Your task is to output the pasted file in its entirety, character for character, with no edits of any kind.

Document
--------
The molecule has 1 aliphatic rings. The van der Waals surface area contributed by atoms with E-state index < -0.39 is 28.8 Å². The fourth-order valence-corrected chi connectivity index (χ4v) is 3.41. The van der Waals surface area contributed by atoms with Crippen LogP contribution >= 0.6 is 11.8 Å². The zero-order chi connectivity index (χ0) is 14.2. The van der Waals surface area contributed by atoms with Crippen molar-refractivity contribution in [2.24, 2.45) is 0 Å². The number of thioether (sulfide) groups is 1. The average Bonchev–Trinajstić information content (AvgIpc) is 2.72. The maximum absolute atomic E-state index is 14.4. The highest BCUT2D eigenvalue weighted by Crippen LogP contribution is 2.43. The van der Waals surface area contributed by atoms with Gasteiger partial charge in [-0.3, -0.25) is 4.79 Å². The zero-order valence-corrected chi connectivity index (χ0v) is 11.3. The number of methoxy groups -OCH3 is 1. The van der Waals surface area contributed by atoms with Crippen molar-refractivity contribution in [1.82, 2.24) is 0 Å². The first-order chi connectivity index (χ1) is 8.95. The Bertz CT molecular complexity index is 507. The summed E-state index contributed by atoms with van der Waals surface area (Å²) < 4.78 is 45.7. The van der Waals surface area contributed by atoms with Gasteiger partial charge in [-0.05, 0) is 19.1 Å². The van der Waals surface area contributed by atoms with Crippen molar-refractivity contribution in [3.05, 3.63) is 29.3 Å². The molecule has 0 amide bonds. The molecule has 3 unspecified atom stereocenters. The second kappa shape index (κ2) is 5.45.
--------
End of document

The molecule has 1 aliphatic rings. The van der Waals surface area contributed by atoms with E-state index < -0.39 is 28.8 Å². The fourth-order valence-corrected chi connectivity index (χ4v) is 3.41. The van der Waals surface area contributed by atoms with Crippen LogP contribution >= 0.6 is 11.8 Å². The zero-order chi connectivity index (χ0) is 14.2. The van der Waals surface area contributed by atoms with Crippen molar-refractivity contribution in [2.24, 2.45) is 0 Å². The number of thioether (sulfide) groups is 1. The average Bonchev–Trinajstić information content (AvgIpc) is 2.72. The maximum absolute atomic E-state index is 14.4. The highest BCUT2D eigenvalue weighted by Crippen LogP contribution is 2.43. The van der Waals surface area contributed by atoms with Gasteiger partial charge in [-0.3, -0.25) is 4.79 Å². The zero-order valence-corrected chi connectivity index (χ0v) is 11.3. The number of methoxy groups -OCH3 is 1. The van der Waals surface area contributed by atoms with Crippen molar-refractivity contribution in [1.82, 2.24) is 0 Å². The first-order chi connectivity index (χ1) is 8.95. The Bertz CT molecular complexity index is 507. The summed E-state index contributed by atoms with van der Waals surface area (Å²) < 4.78 is 45.7. The van der Waals surface area contributed by atoms with Gasteiger partial charge in [-0.05, 0) is 19.1 Å². The van der Waals surface area contributed by atoms with Crippen molar-refractivity contribution in [3.05, 3.63) is 29.3 Å². The molecule has 0 amide bonds. The molecule has 3 unspecified atom stereocenters. The second kappa shape index (κ2) is 5.45.